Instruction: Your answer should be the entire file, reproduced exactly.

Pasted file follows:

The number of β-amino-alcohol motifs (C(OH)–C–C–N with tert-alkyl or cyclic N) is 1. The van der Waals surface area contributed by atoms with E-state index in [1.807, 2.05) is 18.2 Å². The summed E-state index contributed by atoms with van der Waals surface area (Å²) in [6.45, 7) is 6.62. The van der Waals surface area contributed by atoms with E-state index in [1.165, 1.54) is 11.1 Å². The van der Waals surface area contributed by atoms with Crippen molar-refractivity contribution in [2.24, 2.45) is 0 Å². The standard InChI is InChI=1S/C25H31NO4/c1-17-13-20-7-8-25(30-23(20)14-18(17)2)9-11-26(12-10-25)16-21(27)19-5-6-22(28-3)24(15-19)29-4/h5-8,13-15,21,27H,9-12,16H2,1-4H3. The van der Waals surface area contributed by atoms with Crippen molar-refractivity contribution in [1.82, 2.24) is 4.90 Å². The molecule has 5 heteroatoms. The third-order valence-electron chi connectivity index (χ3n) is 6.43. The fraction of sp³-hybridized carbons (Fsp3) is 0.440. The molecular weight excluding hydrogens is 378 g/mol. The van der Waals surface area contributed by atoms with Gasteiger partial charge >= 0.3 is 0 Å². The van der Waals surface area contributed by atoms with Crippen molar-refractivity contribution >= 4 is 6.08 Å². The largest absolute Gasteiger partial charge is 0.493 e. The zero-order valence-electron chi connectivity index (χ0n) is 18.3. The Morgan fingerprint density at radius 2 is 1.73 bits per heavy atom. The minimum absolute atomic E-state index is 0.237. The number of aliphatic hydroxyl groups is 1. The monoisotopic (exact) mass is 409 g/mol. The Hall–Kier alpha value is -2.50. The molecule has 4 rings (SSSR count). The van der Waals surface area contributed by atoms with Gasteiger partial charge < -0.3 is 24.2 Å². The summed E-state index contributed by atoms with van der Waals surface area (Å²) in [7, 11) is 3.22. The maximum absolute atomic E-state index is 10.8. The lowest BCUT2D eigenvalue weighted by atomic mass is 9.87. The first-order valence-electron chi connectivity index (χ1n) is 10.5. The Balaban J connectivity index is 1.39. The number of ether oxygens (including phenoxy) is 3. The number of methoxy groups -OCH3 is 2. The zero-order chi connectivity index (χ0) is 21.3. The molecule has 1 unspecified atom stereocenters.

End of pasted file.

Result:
The number of β-amino-alcohol motifs (C(OH)–C–C–N with tert-alkyl or cyclic N) is 1. The van der Waals surface area contributed by atoms with E-state index in [1.807, 2.05) is 18.2 Å². The summed E-state index contributed by atoms with van der Waals surface area (Å²) in [6.45, 7) is 6.62. The van der Waals surface area contributed by atoms with E-state index in [1.165, 1.54) is 11.1 Å². The van der Waals surface area contributed by atoms with Crippen molar-refractivity contribution in [2.24, 2.45) is 0 Å². The standard InChI is InChI=1S/C25H31NO4/c1-17-13-20-7-8-25(30-23(20)14-18(17)2)9-11-26(12-10-25)16-21(27)19-5-6-22(28-3)24(15-19)29-4/h5-8,13-15,21,27H,9-12,16H2,1-4H3. The van der Waals surface area contributed by atoms with Crippen molar-refractivity contribution in [1.82, 2.24) is 4.90 Å². The molecule has 5 heteroatoms. The third-order valence-electron chi connectivity index (χ3n) is 6.43. The fraction of sp³-hybridized carbons (Fsp3) is 0.440. The molecular weight excluding hydrogens is 378 g/mol. The van der Waals surface area contributed by atoms with Gasteiger partial charge >= 0.3 is 0 Å². The van der Waals surface area contributed by atoms with Crippen molar-refractivity contribution >= 4 is 6.08 Å². The largest absolute Gasteiger partial charge is 0.493 e. The zero-order valence-electron chi connectivity index (χ0n) is 18.3. The Morgan fingerprint density at radius 2 is 1.73 bits per heavy atom. The minimum absolute atomic E-state index is 0.237. The number of aliphatic hydroxyl groups is 1. The monoisotopic (exact) mass is 409 g/mol. The Hall–Kier alpha value is -2.50. The molecule has 4 rings (SSSR count). The van der Waals surface area contributed by atoms with Gasteiger partial charge < -0.3 is 24.2 Å². The summed E-state index contributed by atoms with van der Waals surface area (Å²) in [7, 11) is 3.22. The maximum absolute atomic E-state index is 10.8. The lowest BCUT2D eigenvalue weighted by atomic mass is 9.87. The first-order valence-electron chi connectivity index (χ1n) is 10.5. The Balaban J connectivity index is 1.39. The number of ether oxygens (including phenoxy) is 3. The number of methoxy groups -OCH3 is 2. The zero-order chi connectivity index (χ0) is 21.3. The molecule has 1 unspecified atom stereocenters.